Bahia, Brazil, Catch Up movie, Comedy, Corpse, Drama, Literary adaptation, Mariana Ximenes, Marieta Severo, Paulo José, Quincas Berro d'Água, Review, Sérgio Machado
Original title: Quincas Berro d’Água
D: Sérgio Machado / 101m
Cast: Paulo José, Mariana Ximenes, Marieta Severo, Vladimir Brichta, Flavio Bauraqui, Luis Miranda, Frank Menezes, Irandhir Santos
When you think about it, there are hundreds of thousands of English language movies to choose from, with thousands more being added each year. But there are even more foreign language movies, and picking one to watch can be daunting. Do you keep it safe by seeing foreign language movies that are awards winners, such as Toni Erdmann (2016), or do you opt for pot luck and take a corresponding chance? Taking the second option can be a reward in itself, and if you choose to see The Two Deaths of Quincas Wateryell, an adaptation of the novella, The Double Death of Quincas Water-Bray (1959) by Jorge Amado, then that choice will definitely be well made.
The plot concerns Quincas Wateryell (José), an old man whose friends have planned a surprise birthday party for him. But Quincas goes and does something unexpected: he misses the party and promptly dies (his first death). His body is found the next morning, and his family – his daughter Vanda (Ximenes), and son-in-law Leonardo (Brichta) – are contacted. While the news of her father’s death is obviously upsetting, there is another reason why the news is unwelcome: Quincas isn’t his real name, it’s Joaquim Soares da Cunha, and he disgraced his family by walking out on them to become a vagabond alcoholic. Having changed his name, only a handful of people are aware of his connection to Vanda, and she wants to keep it that way. Early preparations for the funeral are made, and some of Quincas’ friends – Curió (Menezes), Pé de Vento (Miranda), Pastinha (Bauraqui), and Cabo Martim (Santos) – hold a late night vigil over Quincas’ corpse.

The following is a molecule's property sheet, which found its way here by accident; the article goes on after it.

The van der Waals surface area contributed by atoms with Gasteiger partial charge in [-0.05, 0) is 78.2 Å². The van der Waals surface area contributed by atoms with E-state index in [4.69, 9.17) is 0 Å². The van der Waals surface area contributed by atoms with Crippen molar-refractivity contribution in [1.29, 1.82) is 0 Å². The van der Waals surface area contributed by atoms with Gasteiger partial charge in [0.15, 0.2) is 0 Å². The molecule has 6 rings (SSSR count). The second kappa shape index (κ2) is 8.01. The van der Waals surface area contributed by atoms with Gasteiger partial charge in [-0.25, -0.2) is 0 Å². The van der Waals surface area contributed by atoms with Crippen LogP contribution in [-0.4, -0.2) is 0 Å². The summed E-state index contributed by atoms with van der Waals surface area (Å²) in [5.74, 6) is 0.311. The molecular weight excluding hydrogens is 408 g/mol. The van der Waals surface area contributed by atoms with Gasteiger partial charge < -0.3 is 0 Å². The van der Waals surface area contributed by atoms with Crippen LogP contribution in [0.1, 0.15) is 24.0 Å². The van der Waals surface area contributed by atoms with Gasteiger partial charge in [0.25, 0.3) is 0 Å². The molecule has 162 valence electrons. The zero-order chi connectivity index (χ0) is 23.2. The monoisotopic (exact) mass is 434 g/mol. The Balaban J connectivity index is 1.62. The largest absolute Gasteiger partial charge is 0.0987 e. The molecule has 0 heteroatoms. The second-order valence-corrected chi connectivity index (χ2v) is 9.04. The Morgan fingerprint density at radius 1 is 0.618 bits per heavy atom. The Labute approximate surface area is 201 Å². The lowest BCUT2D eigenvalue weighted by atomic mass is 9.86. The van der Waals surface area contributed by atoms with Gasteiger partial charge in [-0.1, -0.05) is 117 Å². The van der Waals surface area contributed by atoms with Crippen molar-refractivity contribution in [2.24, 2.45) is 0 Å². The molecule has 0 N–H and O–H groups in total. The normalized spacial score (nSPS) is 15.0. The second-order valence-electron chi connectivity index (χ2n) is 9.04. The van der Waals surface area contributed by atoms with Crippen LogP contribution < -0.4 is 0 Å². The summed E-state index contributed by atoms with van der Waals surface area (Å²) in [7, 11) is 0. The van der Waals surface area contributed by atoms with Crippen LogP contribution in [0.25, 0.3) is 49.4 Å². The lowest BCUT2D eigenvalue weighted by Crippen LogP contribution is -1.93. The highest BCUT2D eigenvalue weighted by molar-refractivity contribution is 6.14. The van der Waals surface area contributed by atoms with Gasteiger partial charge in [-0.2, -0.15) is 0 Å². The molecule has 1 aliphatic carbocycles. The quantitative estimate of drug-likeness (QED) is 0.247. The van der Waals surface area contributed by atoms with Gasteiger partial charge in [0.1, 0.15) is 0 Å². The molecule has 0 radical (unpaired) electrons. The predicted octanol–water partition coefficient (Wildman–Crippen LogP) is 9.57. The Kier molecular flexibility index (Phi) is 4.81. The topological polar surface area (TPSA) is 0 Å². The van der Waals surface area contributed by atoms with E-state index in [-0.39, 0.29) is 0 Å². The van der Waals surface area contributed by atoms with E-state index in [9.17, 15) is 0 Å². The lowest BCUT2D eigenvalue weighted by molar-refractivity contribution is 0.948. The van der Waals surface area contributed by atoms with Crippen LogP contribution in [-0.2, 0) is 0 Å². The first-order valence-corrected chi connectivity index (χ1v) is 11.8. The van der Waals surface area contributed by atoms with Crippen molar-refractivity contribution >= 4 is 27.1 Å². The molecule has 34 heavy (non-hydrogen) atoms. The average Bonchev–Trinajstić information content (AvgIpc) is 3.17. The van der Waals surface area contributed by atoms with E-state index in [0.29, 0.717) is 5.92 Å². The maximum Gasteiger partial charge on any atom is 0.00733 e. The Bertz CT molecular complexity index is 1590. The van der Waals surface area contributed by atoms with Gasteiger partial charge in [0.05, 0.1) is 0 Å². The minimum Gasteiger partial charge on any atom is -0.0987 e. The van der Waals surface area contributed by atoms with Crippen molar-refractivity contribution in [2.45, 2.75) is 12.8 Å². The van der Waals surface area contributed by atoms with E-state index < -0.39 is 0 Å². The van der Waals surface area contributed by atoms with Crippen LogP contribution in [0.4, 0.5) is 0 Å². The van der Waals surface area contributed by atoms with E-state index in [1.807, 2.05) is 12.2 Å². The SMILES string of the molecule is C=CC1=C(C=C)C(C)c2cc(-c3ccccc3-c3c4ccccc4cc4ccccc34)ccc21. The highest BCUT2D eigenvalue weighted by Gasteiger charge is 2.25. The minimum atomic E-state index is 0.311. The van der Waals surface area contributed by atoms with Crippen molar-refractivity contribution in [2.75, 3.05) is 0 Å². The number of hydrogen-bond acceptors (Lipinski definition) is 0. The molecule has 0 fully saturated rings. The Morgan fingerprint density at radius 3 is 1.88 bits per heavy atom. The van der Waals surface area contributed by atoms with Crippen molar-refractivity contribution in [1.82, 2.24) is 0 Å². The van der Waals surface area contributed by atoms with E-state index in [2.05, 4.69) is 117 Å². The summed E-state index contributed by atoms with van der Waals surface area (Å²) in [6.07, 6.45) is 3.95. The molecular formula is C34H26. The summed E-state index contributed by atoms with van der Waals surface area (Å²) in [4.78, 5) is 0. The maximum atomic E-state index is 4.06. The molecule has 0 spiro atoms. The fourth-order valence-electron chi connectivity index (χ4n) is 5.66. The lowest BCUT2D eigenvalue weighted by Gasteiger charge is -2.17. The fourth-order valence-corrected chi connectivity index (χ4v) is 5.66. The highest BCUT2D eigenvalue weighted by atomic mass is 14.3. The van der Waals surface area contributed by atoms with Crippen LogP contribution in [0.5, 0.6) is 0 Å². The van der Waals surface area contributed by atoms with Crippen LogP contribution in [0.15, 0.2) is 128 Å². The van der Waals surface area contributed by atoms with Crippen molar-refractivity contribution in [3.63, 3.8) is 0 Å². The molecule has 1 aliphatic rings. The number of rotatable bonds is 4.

The four men reminisce about the times they spent with Quincas, and they decide to give him what they regard as a proper send off: they take him for one last jaunt through town, going to the places they used to frequent, and treat it all as one big farewell party. Their intentions are simple, and the rest of the people who knew Quincas all join in, including his “girlfriend”, a club singer called Manuela (Severo). However, their having taken Quincas’ body is soon discovered, and the police become involved. It’s not long before they’re arrested and taken into custody, along with Quincas’ body. A hastily put together diversion allows the four friends (and Quincas) to escape from the police station, and they head for the docks where they plan to take him for one last boat trip. But a storm intervenes, and while the four friends, and Manuela, struggle to keep themselves afloat, Quincas’ final resting place suddenly seems more likely to be a watery one than one underground.